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Peru at the forefront of the culinary stage
20
July
2016
Manuella Magnin
Ivalu AcuIvalu Acurio is following in the footsteps of Gastón, her world-famous father. A student at the École hôtelière in Lausanne (EHL), in March 2016 she won the Sandwich World Cup in Paris.

El Chimbobazo… Yes, that’s the name of a sandwich created in Lausanne, Switzerland, and its reputation has made waves around the world. Two slices of quinoa bread, baked cod, red onions and yellow chilli pepper with a subtle hint of fruitiness (aji amarillo)… All served with chimichurri de huacatay, a condiment made with an aromatic herb with a flavour somewhere between mint, apple, geranium and lemongrass, and known, among other names, as wild marigold in English.

 

With this Peruvian-flavoured snack, Ivalu Acurio won the 11th Sandwich World Cup in Paris in March 2016, before a high-ranking jury. The theme of the most recent competition, which is held every two years, was ‘the sandwich of my homeland’. Ivalu persuaded the experts and won hands down, ahead of participants from Greece and Turkey. The young chef is thus following in the footsteps of her father, who propelled Peru onto the world culinary stage in the late 1990s.

A passion for Peruvian cuisine

 

El Chimbobazo confirms the new fascination with a cuisine that was barely known twenty years ago. In April it was served at three sandwich shops in the French-speaking part of Switzerland and proved so successful that the owners of the establishments, who had set this challenge to the student at the École hôtelière, decided to put the famous sandwich as a special on the menu at the end of each month. “Throughout April, we were selling a hundred a day,” remarks Thierry Joho, owner of the sandwich chain Sucré-Salé. “It wasn’t a foregone conclusion, though. People aren’t used to eating fish in a sandwich. They were taken with the flavours of the yellow chilli pepper and of the huacatay. Its success confirms people’s interest in different flavours that reveal unknown lands.”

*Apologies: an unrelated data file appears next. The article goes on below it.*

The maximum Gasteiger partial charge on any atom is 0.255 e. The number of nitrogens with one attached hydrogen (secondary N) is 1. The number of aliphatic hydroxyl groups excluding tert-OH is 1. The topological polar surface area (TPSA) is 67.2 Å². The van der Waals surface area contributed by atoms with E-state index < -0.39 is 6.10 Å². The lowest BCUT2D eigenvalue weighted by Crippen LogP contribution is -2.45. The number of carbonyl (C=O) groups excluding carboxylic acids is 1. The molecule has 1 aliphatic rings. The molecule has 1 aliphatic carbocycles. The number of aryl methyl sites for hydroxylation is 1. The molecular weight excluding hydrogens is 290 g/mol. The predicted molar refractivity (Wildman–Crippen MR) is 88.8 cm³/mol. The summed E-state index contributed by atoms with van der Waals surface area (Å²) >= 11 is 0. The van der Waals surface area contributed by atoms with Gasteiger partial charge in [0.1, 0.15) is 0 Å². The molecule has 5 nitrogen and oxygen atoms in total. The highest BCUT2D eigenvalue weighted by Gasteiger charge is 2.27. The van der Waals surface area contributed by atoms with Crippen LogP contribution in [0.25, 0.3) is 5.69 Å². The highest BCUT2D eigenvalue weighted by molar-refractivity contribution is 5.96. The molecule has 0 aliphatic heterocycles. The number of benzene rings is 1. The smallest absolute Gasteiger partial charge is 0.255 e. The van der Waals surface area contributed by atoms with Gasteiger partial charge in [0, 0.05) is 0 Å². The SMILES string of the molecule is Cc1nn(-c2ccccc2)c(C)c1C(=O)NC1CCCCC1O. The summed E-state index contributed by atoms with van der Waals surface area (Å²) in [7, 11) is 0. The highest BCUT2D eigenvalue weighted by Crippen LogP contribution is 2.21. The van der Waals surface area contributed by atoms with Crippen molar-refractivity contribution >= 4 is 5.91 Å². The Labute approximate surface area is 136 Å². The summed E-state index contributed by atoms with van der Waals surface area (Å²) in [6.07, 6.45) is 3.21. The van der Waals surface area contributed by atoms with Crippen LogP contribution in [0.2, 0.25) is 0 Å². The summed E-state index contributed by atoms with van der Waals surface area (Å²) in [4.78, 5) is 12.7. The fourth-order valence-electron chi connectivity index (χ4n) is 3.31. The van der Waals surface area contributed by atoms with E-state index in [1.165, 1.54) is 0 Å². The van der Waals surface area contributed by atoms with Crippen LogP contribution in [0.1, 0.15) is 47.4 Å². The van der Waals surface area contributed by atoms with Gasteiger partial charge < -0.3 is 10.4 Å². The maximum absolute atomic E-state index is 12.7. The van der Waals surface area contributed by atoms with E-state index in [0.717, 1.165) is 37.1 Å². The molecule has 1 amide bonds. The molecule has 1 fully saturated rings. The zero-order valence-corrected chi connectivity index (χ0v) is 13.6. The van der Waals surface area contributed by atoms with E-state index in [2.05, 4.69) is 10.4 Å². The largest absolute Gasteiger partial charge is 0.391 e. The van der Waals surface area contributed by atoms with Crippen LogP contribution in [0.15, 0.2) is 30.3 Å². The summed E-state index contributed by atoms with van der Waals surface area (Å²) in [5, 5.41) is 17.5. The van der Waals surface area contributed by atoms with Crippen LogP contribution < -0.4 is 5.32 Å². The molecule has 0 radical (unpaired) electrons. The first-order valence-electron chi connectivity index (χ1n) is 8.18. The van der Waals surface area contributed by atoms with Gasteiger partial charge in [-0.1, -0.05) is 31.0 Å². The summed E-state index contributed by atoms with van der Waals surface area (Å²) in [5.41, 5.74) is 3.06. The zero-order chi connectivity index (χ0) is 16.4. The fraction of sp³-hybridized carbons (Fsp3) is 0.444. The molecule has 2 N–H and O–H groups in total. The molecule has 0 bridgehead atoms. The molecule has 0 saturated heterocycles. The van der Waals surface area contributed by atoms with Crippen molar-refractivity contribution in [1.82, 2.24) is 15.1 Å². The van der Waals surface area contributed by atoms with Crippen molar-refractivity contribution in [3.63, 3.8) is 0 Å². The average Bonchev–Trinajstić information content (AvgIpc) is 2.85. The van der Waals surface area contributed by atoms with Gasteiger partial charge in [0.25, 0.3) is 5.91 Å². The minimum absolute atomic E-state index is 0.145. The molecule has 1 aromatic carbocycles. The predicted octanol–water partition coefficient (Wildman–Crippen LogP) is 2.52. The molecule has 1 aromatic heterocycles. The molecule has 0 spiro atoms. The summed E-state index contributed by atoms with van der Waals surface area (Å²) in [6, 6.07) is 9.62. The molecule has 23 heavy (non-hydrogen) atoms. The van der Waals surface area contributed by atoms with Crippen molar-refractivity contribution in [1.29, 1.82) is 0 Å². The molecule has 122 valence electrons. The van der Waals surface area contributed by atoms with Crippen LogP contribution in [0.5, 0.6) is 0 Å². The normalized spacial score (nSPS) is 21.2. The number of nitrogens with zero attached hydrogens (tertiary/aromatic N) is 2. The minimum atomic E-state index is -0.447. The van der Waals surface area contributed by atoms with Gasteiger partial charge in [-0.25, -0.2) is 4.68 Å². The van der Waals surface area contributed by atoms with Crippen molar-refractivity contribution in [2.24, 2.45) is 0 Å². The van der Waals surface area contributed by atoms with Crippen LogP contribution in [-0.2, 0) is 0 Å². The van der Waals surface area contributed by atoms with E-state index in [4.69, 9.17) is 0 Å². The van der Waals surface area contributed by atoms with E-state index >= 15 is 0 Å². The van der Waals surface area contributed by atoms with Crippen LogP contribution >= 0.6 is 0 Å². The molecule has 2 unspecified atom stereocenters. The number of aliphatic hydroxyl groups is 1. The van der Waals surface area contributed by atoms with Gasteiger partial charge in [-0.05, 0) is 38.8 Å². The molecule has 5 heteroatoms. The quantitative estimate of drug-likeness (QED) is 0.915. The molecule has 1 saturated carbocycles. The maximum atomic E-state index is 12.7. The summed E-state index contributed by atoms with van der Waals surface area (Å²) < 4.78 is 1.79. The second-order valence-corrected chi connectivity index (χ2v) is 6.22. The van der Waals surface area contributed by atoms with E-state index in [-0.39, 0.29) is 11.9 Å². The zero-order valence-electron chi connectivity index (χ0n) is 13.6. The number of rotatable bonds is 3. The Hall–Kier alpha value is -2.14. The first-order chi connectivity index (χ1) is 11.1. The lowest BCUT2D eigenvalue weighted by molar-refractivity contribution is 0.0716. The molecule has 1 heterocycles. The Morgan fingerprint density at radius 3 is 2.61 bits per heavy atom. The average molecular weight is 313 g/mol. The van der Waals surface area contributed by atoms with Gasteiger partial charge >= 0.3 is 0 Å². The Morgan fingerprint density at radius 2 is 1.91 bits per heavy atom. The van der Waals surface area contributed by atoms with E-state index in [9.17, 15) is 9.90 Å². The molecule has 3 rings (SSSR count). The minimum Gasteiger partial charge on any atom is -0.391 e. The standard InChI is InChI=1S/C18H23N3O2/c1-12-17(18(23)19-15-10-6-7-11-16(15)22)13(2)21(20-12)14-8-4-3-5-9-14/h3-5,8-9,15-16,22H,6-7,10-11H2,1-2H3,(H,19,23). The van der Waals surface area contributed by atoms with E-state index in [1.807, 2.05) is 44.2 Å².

Head of a vast empire of 45 restaurants across three continents, Gastón Acurio has become the ambassador for traditional Peruvian food culture and is a veritable idol in his native country. He has contributed to making Peruvian cuisine a source of national pride as it expands around the whole world. Yet, as the renowned Gastón confided to us in his offices in Lima last year, he hopes to continue along the path he has chosen, i.e. to promote the riches of his country, while upholding the cause of local farmers.

Peru is a land of 1000 faces and also a paradise for lovers of fine dining. The coast, the Andes and the Amazon abound with produce with extraordinary flavours. The efforts of Gastón Acurio, now joined by many other chefs from his country as well as by his daughter Ivalu, have brought out the best in every local ingredient. They extol the authenticity and subtle differences in a symphonic fusion that thrills gourmets. This is true above all in Lima, a city marked by successive waves of immigration that have transformed each original dish into an extraordinary blend of influences.

 

Nature abounds with a cornucopia of products that serve as inspiration. These include many varieties of corn and potatoes, typical grains such as quinoa, amaranth, the freshest fish and seafood, and herbs with surprising tastes. Not to mention the delicious fruit of Amazonia and amazing peppers. With her Chimbobazo, Ivalu Acurio is following in her father’s footsteps by contributing to popularising these products and the culinary traditions of her country.

Chimichurri

Chimichurri is a South American condiment originating in Argentina, traditionally prepared from a variety of ingredients including parsley, garlic, paprika, oil, vinegar, chilli pepper, oregano, cumin, thyme, coriander leaves, lemon, and bay leaves. Tomatoes and peppers can be added to give it a pretty red colour.

Huacatay

Known in English as wild marigold, among other names, huacatay is a plant from the Asteraceae family originally from the southern half of South America. It grows among rubble and waste ground, and along roadsides and paths. Used as flavouring in Latin America, it is also prized by perfumers for its aromas of apple, mint and geranium and its subtle lemongrass fragrance.

Sandwich World Cup  www.dswc.delifrance.com

Sucré-Salé sandwich shops in Lausanne and Pully, Switzerland www.sucre-sale.ch

Astrid & Gastón restaurant in Lima, Peru www.astridygaston.com

Manuella Magnin

Culinary Journalist - www.lesdelicesdemanuella.ch

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